Set among the rolling hills that lie between the northern Welsh borders and the Peak District, dotted with picturesque villages with half-timbered black and white houses, are some of the finest gardens in England. Traditional gardens have been lovingly restored, while exciting new gardens take the art of English garden-making into the 21st century.
Foremost of these are the gardens at Trentham, comprising a formal Italian garden set within a ‘Capability’ Brown landscape, which have undergone a contemporary revival under some of the best-known garden designers currently working in the UK and abroad to achieve what is generally regarded as the finest garden in England. The expansive Italian garden, enclosed with David Austin roses, has been replanted under the direction of Tom Stuart Smith, who has won numerous gold medals at the Chelsea Flower Show, including Best in Show on three occasions. Tom’s distinctive style of clipped forms with naturalistic groupings of soft grasses and flowers, often planted to retain winter interest from seed heads, perfectly complements the original 19th-century structure implemented by Charles Barry. Adjacent to this are the Rivers of Grass and Floral Labyrinth designed by acclaimed Dutch plantsman Piet Oudolf (responsible for the High Line in New York) while the most recent addition to the gardens is the meadow created by Nigel Dunnett, the designer behind the Olympic Park plantings.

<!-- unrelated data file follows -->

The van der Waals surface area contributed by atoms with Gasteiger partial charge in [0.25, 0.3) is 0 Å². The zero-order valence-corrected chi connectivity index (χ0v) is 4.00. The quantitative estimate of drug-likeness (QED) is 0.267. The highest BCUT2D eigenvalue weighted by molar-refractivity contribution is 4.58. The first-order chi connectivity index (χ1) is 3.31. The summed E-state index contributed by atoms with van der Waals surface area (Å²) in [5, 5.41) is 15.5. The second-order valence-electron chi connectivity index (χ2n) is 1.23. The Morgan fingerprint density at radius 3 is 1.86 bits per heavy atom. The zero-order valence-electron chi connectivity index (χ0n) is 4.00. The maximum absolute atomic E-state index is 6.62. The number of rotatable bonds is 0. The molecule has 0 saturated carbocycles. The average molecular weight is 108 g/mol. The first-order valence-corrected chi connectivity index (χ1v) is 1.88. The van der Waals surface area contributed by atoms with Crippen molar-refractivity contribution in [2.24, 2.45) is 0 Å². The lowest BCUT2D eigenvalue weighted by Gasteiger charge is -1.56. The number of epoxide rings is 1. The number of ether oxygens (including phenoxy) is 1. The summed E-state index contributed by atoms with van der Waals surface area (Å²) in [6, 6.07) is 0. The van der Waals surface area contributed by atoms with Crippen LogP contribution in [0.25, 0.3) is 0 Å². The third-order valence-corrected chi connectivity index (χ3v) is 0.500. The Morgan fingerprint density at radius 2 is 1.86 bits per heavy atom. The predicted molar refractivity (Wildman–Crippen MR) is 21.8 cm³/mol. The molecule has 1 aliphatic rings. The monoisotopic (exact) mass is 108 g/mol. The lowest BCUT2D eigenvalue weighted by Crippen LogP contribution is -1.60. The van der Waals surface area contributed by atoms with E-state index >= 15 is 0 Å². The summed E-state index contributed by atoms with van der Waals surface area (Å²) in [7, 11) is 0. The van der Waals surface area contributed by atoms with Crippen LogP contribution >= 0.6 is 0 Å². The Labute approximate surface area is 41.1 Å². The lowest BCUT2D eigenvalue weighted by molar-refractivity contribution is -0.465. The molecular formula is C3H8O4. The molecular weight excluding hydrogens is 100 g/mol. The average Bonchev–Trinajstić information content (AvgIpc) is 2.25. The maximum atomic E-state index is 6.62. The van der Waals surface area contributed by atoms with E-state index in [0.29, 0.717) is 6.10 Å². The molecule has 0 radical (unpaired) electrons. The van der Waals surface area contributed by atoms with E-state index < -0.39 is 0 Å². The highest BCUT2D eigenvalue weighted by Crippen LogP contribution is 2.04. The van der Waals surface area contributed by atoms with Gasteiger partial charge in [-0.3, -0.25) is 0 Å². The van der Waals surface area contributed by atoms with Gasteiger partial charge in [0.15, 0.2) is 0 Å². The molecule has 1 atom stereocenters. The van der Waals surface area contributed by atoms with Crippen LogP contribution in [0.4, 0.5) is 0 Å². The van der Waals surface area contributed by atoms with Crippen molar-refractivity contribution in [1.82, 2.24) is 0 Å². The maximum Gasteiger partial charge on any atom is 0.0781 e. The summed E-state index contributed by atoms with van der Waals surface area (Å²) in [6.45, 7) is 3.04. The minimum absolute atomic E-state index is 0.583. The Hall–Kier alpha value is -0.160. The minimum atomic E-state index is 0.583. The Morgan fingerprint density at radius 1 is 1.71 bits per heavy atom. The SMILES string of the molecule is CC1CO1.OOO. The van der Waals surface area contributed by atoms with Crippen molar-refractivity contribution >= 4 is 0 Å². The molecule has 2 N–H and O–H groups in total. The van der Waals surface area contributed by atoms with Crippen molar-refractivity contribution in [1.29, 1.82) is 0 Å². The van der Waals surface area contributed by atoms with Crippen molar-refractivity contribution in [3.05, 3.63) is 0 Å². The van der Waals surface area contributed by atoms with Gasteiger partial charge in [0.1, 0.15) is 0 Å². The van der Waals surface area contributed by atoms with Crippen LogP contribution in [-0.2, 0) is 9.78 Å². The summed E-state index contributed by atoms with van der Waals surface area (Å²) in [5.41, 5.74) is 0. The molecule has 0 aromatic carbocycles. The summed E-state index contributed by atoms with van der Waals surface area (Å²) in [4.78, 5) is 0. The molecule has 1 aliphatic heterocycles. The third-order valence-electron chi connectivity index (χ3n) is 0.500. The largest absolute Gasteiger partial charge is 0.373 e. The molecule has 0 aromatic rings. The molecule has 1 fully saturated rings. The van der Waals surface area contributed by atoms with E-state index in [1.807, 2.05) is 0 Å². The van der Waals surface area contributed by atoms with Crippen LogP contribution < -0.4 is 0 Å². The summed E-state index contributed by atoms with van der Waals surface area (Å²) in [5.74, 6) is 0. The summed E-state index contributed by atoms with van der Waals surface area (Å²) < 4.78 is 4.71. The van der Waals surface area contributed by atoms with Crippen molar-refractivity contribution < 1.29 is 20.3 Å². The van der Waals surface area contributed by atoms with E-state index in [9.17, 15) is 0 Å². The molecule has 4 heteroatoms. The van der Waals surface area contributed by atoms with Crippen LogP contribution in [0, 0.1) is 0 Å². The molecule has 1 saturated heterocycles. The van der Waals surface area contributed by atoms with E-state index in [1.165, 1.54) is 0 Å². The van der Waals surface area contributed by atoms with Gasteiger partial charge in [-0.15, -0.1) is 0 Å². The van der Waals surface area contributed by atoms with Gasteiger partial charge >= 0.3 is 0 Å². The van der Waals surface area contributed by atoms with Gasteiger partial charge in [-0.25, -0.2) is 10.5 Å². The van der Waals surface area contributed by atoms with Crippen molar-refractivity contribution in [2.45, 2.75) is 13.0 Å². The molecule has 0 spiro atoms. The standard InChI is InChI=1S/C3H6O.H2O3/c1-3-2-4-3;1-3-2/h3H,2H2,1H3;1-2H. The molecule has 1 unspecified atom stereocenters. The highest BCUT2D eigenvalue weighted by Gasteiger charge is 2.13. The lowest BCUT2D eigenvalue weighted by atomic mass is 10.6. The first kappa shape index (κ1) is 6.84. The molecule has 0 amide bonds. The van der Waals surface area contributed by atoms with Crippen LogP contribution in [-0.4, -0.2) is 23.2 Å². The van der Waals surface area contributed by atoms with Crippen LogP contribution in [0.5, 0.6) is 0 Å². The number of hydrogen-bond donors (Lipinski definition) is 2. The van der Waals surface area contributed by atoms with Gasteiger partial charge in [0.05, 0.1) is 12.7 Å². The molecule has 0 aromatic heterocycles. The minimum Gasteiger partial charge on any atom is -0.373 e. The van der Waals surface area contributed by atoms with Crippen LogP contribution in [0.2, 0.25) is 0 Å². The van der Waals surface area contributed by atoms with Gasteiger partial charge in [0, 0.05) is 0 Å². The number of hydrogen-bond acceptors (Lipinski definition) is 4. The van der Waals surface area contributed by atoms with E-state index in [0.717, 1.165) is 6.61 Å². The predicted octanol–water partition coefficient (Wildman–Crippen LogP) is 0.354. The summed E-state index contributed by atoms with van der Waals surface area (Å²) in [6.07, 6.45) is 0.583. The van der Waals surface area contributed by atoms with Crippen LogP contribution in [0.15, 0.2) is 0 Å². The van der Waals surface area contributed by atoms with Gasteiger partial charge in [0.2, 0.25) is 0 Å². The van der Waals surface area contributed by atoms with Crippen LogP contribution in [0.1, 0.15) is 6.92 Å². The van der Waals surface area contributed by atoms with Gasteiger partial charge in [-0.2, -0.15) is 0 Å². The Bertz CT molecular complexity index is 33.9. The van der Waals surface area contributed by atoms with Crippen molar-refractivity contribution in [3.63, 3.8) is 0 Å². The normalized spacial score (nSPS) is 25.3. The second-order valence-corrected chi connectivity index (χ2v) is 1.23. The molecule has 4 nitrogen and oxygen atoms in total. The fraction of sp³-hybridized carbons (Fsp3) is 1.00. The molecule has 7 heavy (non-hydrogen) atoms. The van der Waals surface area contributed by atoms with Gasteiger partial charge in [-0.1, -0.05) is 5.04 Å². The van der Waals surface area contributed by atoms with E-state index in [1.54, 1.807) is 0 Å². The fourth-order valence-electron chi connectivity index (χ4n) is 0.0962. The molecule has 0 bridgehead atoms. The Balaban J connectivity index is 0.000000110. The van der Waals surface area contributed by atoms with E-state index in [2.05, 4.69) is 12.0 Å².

Since 1984, Lesley and John Jenkins have been creating one of the most beautiful new English gardens of the 20th and 21st centuries around the 16th-century timber-framed Wollerton Old Hall. With strong structure and rich planting, it is a modern garden of rooms in the Arts and Crafts tradition, set against the architecture of the hall. A number of north-south and east-west axes divide the 4-acre garden into contrasting spaces exploring scale, formality and colour, from the simple greens of the Lime Allee and Font Garden to the controlled exuberance of the hot garden.
The Royal Horticultural Society’s Tatton Park Flower Show, now in its 18th year, is firmly established as the top garden show in the north. The sumptuous floral marquee showcases some of the best growers in the country, featuring summer plants not seen at other shows, while Show Gardens, small Back to Back Gardens and Future Gardens provide inspiration from young and upcoming garden designers. Many of the gardens will be seen by special arrangement.
Wollerton, Hodnet, Chester. The coach leaves from Stoke-on-Trent Railway Station at 1.00pm for Wollerton Old Hall, a small Arts & Crafts-inspired garden set around an attractive 16th-century, half-timbered house. Nearby Hodnet Hall’s 1920s English landscape garden enjoys a lakeside setting and lovely planting beside the stream that feeds it. First of three nights in Chester.
Abbeywood, Peover, Adlington. Abbeywood’s ornamental area of experimental prairie planting is particularly lovely thanks to its wonderful backdrop of the rolling Cheshire countryside. Peover Hall’s charming Arts & Crafts garden, created in the 1890s, has a succession of colour-themed garden rooms and an unusual enclosed garden theatre. Adlington’s half-timbered Great Hall (built between 1480 and 1505) is surrounded by a sunken garden, rose garden and 17th-century landscape garden that follows the stream through a designed wilderness.